You’d think they’d killed the sacred cow from the outcry.

I don’t understand how people thought this was going to work- did they think that Apple would invest huge money in building an application that does all this cools stuff and there would be no strings attached? I keep having the example of GarageBand thrown in my face. They say “GarageBand doesn’t only output to iTunes format. Why should this?”

Because they want it to. So what? If that doesn’t work for you, and you’d like to output to an ePub or a PDF, there are loads of other tools you can use. Free tools. Open source tools, if that’s your thing. But if you happen to work in an Apple environment, this is a nifty bonus.

Oh no, they say. You’d have to be LOCKED into an Apple environment for that.

Yup. That’s true.

Well that’s not good, they say.

That’s probably also true.

I keep hearing people complain that Apple brought in the three largest textbook publishers in the world. Did we really expect them not to? Needless to say, the fact that those books are for sale in no way means you actually have to buy them. Build your own book. You should be doing that anyway. The technology for a motivated educator to build and distribute their own textbook to their own students has existed for a very, very long time. It’s even been cheap and doable without any crazy skills for a bunch of years now.

I’m not sure that iBooks Author will change everything for me. I’ll likely play with it and use it from time to time (since all my students have iPad2’s right now anyway…). But I still see a future for ePubs and PDF’s in my classroom. This is another tool for the toolbox, not the only tool. And if anything, Apple building this new tool (and, apparently, a new eBook standard… more on that later), it will prompt others to build competing software and standards.
It will get hacked.

It will get changed.

It will evolve.

But if the future of all of this really is the ability of an average teacher, with no prior experience in typesetting/book design/electronic publishing to be able to output high quality engaging digital publications- what’s not to like about that?

Thoughts on BYOD…

I had this revelation this morning, and thought I’d share. I was thinking about my district/school’s eventual move towards a BYOD environment. I’ve talked before about how I don’t think going from a non-1:1 environment to BYOD isn’t a functional reality, but I had always assumed that once that eventual shift was made, I’d be teaching in a school full of varied devices.

Now I’m thinking that’s not the case.

The realization I’ve come to is that a wide variety of devices being self-deployed in a High School is exceptionally unlikely because it would require the majority of my students to have an interest in discovering the device that works best for them. Given my experience this year, and with High School students on the whole I can say this with certainty: That will never happen.

Functioning in High School isn’t about standing out as an individual and making independent choices. High School, for the vast majority of students, is about blending into the crowd. It’s about having the exact same shoes/jeans/fleece that everyone else has.

Beyond that substantial hurdle to clear, there’s this fact to go along with it: people deeply interested in tech will always be a minority. While the people reading this blog might care about tech, the majority of people don’t want to think about the intricacies of that tech- they just want it to work. That that same sort of dynamic exists in high school. Most of my students don’t really care what specific cell phone they have- they just need it to do what they want. Ditto with computers- they want to be able to see the web, check email, message, skype, and the like. That’s it- they’re not really into caring about the display tech or the wireless chipset the maker is using.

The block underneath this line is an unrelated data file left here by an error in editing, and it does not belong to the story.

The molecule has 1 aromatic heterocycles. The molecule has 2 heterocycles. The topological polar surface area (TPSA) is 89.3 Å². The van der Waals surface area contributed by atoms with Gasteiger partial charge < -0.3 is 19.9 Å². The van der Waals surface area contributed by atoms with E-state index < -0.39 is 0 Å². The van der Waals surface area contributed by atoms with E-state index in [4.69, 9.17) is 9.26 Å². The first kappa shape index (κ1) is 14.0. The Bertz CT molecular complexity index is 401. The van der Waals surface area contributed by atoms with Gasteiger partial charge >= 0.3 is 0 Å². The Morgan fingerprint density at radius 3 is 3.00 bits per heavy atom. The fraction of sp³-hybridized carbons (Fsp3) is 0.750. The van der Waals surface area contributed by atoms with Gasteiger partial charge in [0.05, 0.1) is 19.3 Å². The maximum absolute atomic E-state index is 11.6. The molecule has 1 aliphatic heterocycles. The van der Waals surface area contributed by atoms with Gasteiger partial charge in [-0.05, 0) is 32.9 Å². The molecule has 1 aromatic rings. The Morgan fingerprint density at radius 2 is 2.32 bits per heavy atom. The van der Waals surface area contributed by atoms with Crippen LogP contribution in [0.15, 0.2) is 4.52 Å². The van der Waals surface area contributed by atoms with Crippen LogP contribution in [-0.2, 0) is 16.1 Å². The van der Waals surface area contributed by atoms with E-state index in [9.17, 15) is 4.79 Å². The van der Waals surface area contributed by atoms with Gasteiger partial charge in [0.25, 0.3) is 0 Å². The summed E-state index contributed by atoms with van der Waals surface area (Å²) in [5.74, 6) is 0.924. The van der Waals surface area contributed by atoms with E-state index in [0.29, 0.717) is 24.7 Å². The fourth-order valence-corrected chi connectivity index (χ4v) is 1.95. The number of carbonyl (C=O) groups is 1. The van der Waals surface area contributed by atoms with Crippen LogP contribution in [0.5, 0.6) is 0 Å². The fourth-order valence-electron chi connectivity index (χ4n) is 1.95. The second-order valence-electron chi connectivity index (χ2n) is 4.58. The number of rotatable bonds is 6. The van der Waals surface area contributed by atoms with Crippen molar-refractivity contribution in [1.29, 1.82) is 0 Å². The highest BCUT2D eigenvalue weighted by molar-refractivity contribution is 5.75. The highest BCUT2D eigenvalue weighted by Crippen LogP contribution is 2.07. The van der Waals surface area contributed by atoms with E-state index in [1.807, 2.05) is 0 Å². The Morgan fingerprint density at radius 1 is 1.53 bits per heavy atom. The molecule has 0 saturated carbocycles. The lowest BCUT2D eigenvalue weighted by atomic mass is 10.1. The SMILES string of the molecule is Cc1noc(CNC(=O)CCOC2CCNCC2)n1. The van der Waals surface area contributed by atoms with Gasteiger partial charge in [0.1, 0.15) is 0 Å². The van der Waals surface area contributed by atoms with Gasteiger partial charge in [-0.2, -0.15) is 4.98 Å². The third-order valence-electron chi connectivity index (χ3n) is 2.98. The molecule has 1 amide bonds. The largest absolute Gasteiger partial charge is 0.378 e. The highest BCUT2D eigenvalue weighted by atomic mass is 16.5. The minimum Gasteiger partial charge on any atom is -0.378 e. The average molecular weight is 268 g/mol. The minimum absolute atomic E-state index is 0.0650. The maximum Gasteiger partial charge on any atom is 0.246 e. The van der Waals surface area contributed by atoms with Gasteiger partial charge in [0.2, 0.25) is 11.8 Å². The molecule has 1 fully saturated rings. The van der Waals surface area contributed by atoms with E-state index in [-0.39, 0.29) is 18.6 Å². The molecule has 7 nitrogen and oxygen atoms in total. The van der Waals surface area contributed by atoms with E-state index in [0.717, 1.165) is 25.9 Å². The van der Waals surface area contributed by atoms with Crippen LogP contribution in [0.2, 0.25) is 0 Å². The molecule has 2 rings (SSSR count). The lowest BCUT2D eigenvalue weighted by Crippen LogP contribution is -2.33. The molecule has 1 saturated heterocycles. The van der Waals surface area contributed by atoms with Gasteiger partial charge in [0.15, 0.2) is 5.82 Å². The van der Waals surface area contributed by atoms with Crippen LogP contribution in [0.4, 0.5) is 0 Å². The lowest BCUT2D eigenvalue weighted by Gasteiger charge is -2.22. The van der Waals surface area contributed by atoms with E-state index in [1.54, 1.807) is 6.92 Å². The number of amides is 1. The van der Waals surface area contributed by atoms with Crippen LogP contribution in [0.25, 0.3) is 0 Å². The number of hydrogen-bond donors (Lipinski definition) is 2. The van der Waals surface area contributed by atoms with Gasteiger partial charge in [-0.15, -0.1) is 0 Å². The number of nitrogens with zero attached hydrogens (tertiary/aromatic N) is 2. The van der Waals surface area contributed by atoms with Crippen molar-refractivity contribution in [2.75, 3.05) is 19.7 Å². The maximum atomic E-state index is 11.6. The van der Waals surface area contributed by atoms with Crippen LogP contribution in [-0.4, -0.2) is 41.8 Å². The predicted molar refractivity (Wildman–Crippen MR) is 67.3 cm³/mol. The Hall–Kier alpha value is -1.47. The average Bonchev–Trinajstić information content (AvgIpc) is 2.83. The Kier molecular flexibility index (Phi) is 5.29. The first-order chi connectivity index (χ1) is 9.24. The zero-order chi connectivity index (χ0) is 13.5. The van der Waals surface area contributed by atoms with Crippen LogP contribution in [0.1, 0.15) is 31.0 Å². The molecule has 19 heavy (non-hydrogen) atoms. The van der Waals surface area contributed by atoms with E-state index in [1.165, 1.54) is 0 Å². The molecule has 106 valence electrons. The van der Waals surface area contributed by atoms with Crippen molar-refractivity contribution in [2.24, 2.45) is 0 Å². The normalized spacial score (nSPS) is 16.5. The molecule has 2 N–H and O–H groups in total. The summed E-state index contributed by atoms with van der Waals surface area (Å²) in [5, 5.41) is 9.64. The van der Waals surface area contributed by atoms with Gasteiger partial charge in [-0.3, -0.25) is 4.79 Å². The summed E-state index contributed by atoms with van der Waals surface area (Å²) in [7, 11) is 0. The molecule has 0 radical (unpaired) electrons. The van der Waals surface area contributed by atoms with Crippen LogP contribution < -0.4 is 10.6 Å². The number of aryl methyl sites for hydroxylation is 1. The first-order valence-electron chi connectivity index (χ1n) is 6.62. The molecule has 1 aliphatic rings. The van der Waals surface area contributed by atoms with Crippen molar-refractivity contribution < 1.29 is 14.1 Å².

I’d guess that in a true BYOD situation, you’d end up with two or maybe three major options being brought, with a small percentage of technophiles/early adopters rounding out a few, other, more obscure options.

Anyway.

 

t.

What I hope Apple’s Jan 19th Event is about…

Let me preface with this: I have no insider information about this. None. No connections with Apple (as if that would help…). No leaked material. Heck I haven’t even been keeping up with the rumor sites. This is what I hope it will be, which may be completely divorced from what it will be.

So. What I hope this is about is providing way for educators to publish their own textbooks. I assume ebooks, and further, I assume ePubs, given that Apple’s put a lot of work into that standard. And, the more I play with it as a standard and understand it’s limitations and strengths, the more I like it for what it is.

In some ways, this would be non-news. Pages already allows you to easily produce ePubs. Sure, it coughs a bit with large files, and sure, it’s an Apple only product, but still. It does a decent job. Actually, I’d pay for a simple app that only does ePubs and does it well. That’s 90% of my output these days, so something optimized for that would be pretty slick. (Know of one? Drop me a line…)

More likely, I think, is that the even is about allowing educators to collaborate on their electronic books and distribute them. A way of bypassing the entire publishing industry the way the iTunes store bypassed much of the music publishing industry. If Apple provides an elegant, easy, and low-cost forum for educators to store and share material and then gives educators a way to output what they’ve created directly as an ePub, well… That’d kill.

I don’t care if there’s a way to monetize it. I suspect there will be, because Apple is a company that needs to make money. I get that. I don’t know what I’d pay for that service as an individual, but I suspect my district would pay for access.

I’ll point out here that I’ve been a huge proponent of educators building their own textbooks. I helped make that happen at my school six years ago- long before ebooks were a reasonable reality for our students. We used (and still use) print on demand to have books that we’ve created printed in small numbers for us. Moving that to an ePub is just the next logical step- and since our student all have iPad’s now… well, it just makes sense. Imperfect, but what isn’t?

My $0.02

t.